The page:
7. Allow the cookies to cool and put in a food processor. Process until you have a fairly fine powder.
8. Center a rack in the oven and preheat the oven to 350°F.
9. Melt the remaining 5 tablespoons of butter. In a large bowl, mix together 2 cups of the gingersnap crumbs, dark brown sugar, the remaining tablespoon of flour, and a pinch of salt. Add the melted butter and stir until mixture is moist and well combined. the crumbs should hold together when pinched with your fingers. If the crumbs do not hold together, add up to 1 tablespoon of cold water, a teaspoon at a time, and stir to combine.
10. Press the crumb mixture into a French flan ring, a pie pan, or a spring-form pan, evenly covering the bottom and sides. Place the shell on a sheet pan and bake until crust is fragrant and set, about 10 minutes. transfer the shell to a wire rack and let cool completely.

To Make the Streusel Topping

With a fork or your fingers mix together the flour, brown sugar, rolled oats, and cold butter until crumbly. refrigerate until ready to use.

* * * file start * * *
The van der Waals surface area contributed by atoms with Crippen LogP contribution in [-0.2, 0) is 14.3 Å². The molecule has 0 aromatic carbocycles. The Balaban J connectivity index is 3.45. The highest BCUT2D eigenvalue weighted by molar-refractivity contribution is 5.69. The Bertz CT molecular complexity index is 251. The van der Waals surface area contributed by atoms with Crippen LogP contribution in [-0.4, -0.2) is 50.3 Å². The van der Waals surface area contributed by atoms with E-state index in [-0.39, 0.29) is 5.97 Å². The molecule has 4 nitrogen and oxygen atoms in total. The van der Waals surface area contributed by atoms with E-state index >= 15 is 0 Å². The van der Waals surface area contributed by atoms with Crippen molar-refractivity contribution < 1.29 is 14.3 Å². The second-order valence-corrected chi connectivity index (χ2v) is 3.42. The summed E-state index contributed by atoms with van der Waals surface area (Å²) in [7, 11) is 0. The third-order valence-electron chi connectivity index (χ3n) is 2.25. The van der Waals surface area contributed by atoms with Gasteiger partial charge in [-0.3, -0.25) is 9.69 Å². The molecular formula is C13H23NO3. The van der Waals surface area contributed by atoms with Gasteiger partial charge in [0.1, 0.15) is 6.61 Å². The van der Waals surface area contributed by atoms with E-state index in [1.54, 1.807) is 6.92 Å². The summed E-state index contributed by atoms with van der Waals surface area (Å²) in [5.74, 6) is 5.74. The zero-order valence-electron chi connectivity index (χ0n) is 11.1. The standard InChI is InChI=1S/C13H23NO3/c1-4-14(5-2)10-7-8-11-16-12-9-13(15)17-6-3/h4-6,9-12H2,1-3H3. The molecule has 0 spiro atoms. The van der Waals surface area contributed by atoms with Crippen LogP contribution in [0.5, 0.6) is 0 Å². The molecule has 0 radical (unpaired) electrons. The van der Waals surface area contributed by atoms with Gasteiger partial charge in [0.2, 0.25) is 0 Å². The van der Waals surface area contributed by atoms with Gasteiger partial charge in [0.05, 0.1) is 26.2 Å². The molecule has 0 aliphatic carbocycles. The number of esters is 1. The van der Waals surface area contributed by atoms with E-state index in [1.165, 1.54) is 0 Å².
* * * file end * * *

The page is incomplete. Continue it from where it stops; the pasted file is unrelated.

To Make the Filling

1. To make the caramel, pour the heavy cream into a microwave-safe measuring cup and heat until very hot. sprinkle 1/2 cup of the sugar evenly over the bottom of an 8- to 12-quart pot. Place over medium-high heat and cook until the sugar begins to melt and caramelize. stir it so it melts evenly and cook until it turns a deep mahogany color. When it darkens dramatically and starts to foam, add the hot heavy cream, little by little. Continue until all the cream has been added and the caramel stops bubbling. the caramelized sugar may clump; turn the heat to medium and cook until the sugar melts and you have a nice caramel sauce. Add the rum and butter, and cook just until the caramel is smooth. Pour the caramel into a heatproof pitcher or bowl and cool it for about 15 minutes.
2. In a large bowl, combine the pumpkin and remaining 1/2 cup sugar and hand whisk until smooth. Add the cinnamon, ginger, nutmeg, pinch of salt, vanilla extract, and eggs, and whisk until smooth. Mix in the caramel and pour into the shell.
3. Bake the pie for 10 minutes. scatter chunks of streusel over the top and continue baking for another 35 to 40 minutes, or until the filling is puffed and set. A thin knife inserted into the center of the pie will come out clean.